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Twisted Tomatoes spreading concern in Ozarks gardens

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Curly Top Virus has been found in numerous gardens in the Ozarks. Although it looks similar to herbicide damage, it has subtle differences.

CARTHAGE, Mo. – From backyard gardens to full-fledged growers, something twisted is happening to tomato plants in the Ozarks.

“The first sample came in around June 15 from Dade County,” recalls Robert Balek, horticulture specialist at the MU Extension Service.

A Dade County resident brought a portion of the suspect plant into the Dade County Extension office. MU Agronomy Specialist Jill Scheidt examined the sample there and realized it was not a typical case.

“At first, it looked like it could have been herbicide damage,” says Scheidt. “The leaves and stems were twisted and curled, but there were some differences between the sample and typical herbicide damage which told me it might be something else, something new.”

The sample had curled leaves and stems, but only in the top portion of the plant. Also, not all of the tomatoes in the garden had these symptoms. Another part of the mystery was that no herbicides were applied anywhere near the tomatoes.

The aptly named virus causes twisted, curly growth similar to that of herbicide damage, but there are subtle differences.

They may remain green or turn yellow with purple veins. As with other virus diseases, plants become stunted. Fruit will be deformed or fail to develop at all. Pepper, and bean plants also can be infected and show symptoms while plants next to them may show no symptoms and be virus-free. The disease spreads in a random fashion by an insect called the beet leafhopper, a very small, wedge-shaped, winged insect only a tenth of an inch long. It’s color varies from pale green to gray to brown. Given its size, the beet leafhopper can be very hard to detect, but there are things you can do to limit their contact with your plants and thus prevent the spread fo the disease.

The tiny beet leafhopper is only a tenth of an inch in length, and causes little damage to leaves. But it can spread the Curly Top Virus, which is deadly to tomato plants as well as peppers, beets and other produce.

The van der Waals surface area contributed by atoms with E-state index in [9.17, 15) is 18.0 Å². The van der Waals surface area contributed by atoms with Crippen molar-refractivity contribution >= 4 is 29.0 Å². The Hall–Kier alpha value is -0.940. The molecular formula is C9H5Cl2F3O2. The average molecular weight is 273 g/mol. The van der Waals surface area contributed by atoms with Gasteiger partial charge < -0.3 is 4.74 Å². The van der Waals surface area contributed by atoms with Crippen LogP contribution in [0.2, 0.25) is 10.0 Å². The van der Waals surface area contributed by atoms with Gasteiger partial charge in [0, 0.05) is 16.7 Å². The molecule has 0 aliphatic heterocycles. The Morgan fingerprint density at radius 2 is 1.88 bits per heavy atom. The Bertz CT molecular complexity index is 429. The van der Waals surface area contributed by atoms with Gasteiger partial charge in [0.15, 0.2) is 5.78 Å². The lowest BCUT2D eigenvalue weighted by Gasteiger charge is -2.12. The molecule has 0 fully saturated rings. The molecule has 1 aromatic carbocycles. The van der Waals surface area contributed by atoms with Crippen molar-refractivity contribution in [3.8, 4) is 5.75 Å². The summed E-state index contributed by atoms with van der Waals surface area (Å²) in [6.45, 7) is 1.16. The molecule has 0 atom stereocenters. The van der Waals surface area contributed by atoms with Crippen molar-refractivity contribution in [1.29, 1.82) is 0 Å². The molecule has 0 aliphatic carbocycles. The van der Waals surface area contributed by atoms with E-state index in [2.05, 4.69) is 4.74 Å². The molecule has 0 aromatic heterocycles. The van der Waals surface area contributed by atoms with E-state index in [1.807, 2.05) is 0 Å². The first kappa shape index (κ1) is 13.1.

Because beet leafhoppers prefer to feed in sunny spots, providing some shade for your tomatoes and peppers will discourage leafhopper feeding. Shade cloth can be placed over plants using stakes.

Not only will the shade discourage leafhoppers, it will also help tomato and pepper plants grow better and produce more fruit during the hottest summer months. Shade cloth can be purchased at most garden centers and home supply stores. If a plant shows the wilting and stunting symptoms of curly top, remove the plant.

The is no chemical treatment for the virus. Leaving a diseased plant in place will provide a source of virus for feeding leafhoppers to pick up and carry to healthy plants. Put disease plants in a garbage bag, seal it up and put it in the trash.

“The correct diagnosis is required to know how to proceed with the crop, the plants, and the soil,” explains Balek. “This certainly was an unusual specimen. Since then, more samples came in almost daily form Jasper County.”

Drift from herbicides such as Banvel or 2,4-D can cause twisting and curling of tomato plants, but so can a microscopic pathogen called Tomato Curly Top Virus.

Tomatoes are very susceptible to herbicide drift, sometimes from as far as a quarter mile to half a mile away. Cucumbers, peppers, and grapes are also very sensitive, and would all show symptoms in affected areas as well. If these plants are present and healthy while the tomatoes are curled, you can likely rule out drift as a cause.

Curling can result from herbicide residues in soils, brought in by contaminated compost or mulch, but this also would affect other plants in the same soil.

To be sure, do a bio-assy. Simply plant a few seeds of green beans near the affected plants. As the beans sprout and new leaves appear, they should be straight and smooth. Any curling could mean that herbicide residue is present in the soil.

While Curly Top Virus is one possibility, there are other diseases which can curl tomato leaves.

“If you are certain that no herbicide was applied anywhere near your tomatoes, and you have a clean bioassay on your soil, but you still see curling symptoms, contact your local extension office.

Contact Jill Scheidt at the Dade County Extension, 2 N. Main Street, Greenfield or phone: 417-637-2112; contact Robert Balek at the Jasper County Extension, 302 S. Main, Carthage or phone 417-358-2158.

George Freeman is a veteran journalist and photographer. An award-winning writer, editor and columnist in Springfield, Mo., with more than 50 years experience. His preference is for positive and uplifting stories about people, places, traditions and trends that make the Ozarks one of the most livable regions anywhere. A member of the Garden Writers Association of America, he is a past-president of the Society of Professional Journalists of Southwest Missouri, the Kansas and Ohio AP societies; a board member of Friends of the Garden and a member of the Rotary Club of Springfield. In 1976, he traveled to India as a member of a Rotary Foundation Group Study Exchange Team.

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